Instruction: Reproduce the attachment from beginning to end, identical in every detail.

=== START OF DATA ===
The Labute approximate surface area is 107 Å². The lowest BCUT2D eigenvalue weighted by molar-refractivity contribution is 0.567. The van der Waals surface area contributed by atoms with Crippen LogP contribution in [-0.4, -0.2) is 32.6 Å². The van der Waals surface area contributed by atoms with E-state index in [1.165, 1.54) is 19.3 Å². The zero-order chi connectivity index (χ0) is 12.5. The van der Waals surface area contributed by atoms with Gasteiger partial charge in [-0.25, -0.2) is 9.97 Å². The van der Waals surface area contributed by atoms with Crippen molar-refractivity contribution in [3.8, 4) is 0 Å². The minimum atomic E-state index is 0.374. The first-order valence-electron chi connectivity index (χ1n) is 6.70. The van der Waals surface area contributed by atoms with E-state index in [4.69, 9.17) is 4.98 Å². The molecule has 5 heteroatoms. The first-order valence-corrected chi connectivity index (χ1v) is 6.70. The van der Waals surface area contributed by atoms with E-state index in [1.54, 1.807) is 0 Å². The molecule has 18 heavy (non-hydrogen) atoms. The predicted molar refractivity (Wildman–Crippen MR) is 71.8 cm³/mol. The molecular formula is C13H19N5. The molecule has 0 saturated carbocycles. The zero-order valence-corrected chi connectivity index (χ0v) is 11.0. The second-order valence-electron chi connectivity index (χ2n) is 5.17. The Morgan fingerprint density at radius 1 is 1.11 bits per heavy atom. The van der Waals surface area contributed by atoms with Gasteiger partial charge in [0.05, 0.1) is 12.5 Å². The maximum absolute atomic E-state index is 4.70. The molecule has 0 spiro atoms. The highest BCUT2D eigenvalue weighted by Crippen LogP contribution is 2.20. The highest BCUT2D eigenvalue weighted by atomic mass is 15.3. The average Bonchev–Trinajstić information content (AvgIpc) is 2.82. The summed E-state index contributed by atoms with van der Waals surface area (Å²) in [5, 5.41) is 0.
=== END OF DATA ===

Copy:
The Labute approximate surface area is 107 Å². The lowest BCUT2D eigenvalue weighted by molar-refractivity contribution is 0.567. The van der Waals surface area contributed by atoms with Crippen LogP contribution in [-0.4, -0.2) is 32.6 Å². The van der Waals surface area contributed by atoms with E-state index in [1.165, 1.54) is 19.3 Å². The zero-order chi connectivity index (χ0) is 12.5. The van der Waals surface area contributed by atoms with Gasteiger partial charge in [-0.25, -0.2) is 9.97 Å². The van der Waals surface area contributed by atoms with Crippen molar-refractivity contribution in [3.8, 4) is 0 Å². The minimum atomic E-state index is 0.374. The first-order valence-electron chi connectivity index (χ1n) is 6.70. The van der Waals surface area contributed by atoms with E-state index in [4.69, 9.17) is 4.98 Å². The molecule has 5 heteroatoms. The first-order valence-corrected chi connectivity index (χ1v) is 6.70. The van der Waals surface area contributed by atoms with E-state index in [1.54, 1.807) is 0 Å². The molecule has 18 heavy (non-hydrogen) atoms. The predicted molar refractivity (Wildman–Crippen MR) is 71.8 cm³/mol. The molecular formula is C13H19N5. The molecule has 0 saturated carbocycles. The zero-order valence-corrected chi connectivity index (χ0v) is 11.0. The second-order valence-electron chi connectivity index (χ2n) is 5.17. The Morgan fingerprint density at radius 1 is 1.11 bits per heavy atom. The van der Waals surface area contributed by atoms with Gasteiger partial charge in [0.05, 0.1) is 12.5 Å². The maximum absolute atomic E-state index is 4.70. The molecule has 0 spiro atoms. The highest BCUT2D eigenvalue weighted by Crippen LogP contribution is 2.20. The highest BCUT2D eigenvalue weighted by atomic mass is 15.3. The average Bonchev–Trinajstić information content (AvgIpc) is 2.82. The summed E-state index contributed by atoms with van der Waals surface area (Å²) in [5, 5.41) is 0.